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Reading Score That Rates a Fourth-Grader "Proficient" in Mississippi Would be a Failing Score in Massachusetts

A reading score that rates a fourth-grader "proficient" in Mississippi would be a failing score in Massachusetts, according to a report released Thursday by the Education Department.

The wide variations found in how states assess student progress are certain to fuel debate about whether the federal No Child Left Behind law should be overhauled to make standards more uniform from state to state.

Massachusetts sets the proficiency score on its fourth-grade reading test just below the proficiency mark on the national test. But a fourth-grader in Mississippi can be rated proficient with a state test score that is more than 70 points lower. Proficiency is defined as working at the level expected for that grade.

Susan Fuhrman, president of Columbia University's Teachers College, says educators have long known that solid standards aren't a silver bullet. "It's not enough to set standards and test achievement on them. There's a lot of other stuff that has to happen instructionally," she said.

This article appeared in the June 7, 2007 edition of the On The Net.

http://nces.ed.gov/

Published Friday, Jun. 22, 2007

Reading Score That Rates a Fourth-Grader "Proficient" in Mississippi Would be a Failing Score in Massachusetts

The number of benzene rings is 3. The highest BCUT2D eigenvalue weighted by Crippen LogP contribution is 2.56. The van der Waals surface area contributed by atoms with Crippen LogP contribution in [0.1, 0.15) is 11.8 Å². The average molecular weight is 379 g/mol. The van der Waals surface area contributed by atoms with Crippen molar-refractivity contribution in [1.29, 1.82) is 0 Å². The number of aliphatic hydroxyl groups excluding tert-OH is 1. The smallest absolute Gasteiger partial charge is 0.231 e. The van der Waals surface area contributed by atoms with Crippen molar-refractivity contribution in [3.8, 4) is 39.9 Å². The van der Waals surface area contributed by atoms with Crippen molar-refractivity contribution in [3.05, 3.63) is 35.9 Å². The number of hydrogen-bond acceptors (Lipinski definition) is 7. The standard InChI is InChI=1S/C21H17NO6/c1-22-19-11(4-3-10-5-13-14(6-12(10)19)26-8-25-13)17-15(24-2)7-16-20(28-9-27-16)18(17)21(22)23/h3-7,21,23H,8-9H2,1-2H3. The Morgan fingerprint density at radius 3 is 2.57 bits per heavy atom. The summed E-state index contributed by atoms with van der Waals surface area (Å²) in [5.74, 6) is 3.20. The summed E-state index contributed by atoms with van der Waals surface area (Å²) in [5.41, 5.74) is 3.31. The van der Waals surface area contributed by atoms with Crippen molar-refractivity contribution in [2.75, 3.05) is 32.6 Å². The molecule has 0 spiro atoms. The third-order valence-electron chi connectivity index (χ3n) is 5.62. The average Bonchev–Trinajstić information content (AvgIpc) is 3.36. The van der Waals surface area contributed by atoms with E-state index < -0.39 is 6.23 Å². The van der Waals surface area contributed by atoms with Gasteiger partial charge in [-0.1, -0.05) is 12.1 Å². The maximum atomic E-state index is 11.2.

The wide variations found in how states assess student progress are certain to fuel debate about whether the federal No Child Left Behind law should be overhauled to make standards more uniform from state to state.

Massachusetts sets the proficiency score on its fourth-grade reading test just below the proficiency mark on the national test. But a fourth-grader in Mississippi can be rated proficient with a state test score that is more than 70 points lower. Proficiency is defined as working at the level expected for that grade.

Susan Fuhrman, president of Columbia University's Teachers College, says educators have long known that solid standards aren't a silver bullet. "It's not enough to set standards and test achievement on them. There's a lot of other stuff that has to happen instructionally," she said.

This article appeared in the June 7, 2007 edition of the On The Net.

http://nces.ed.gov/

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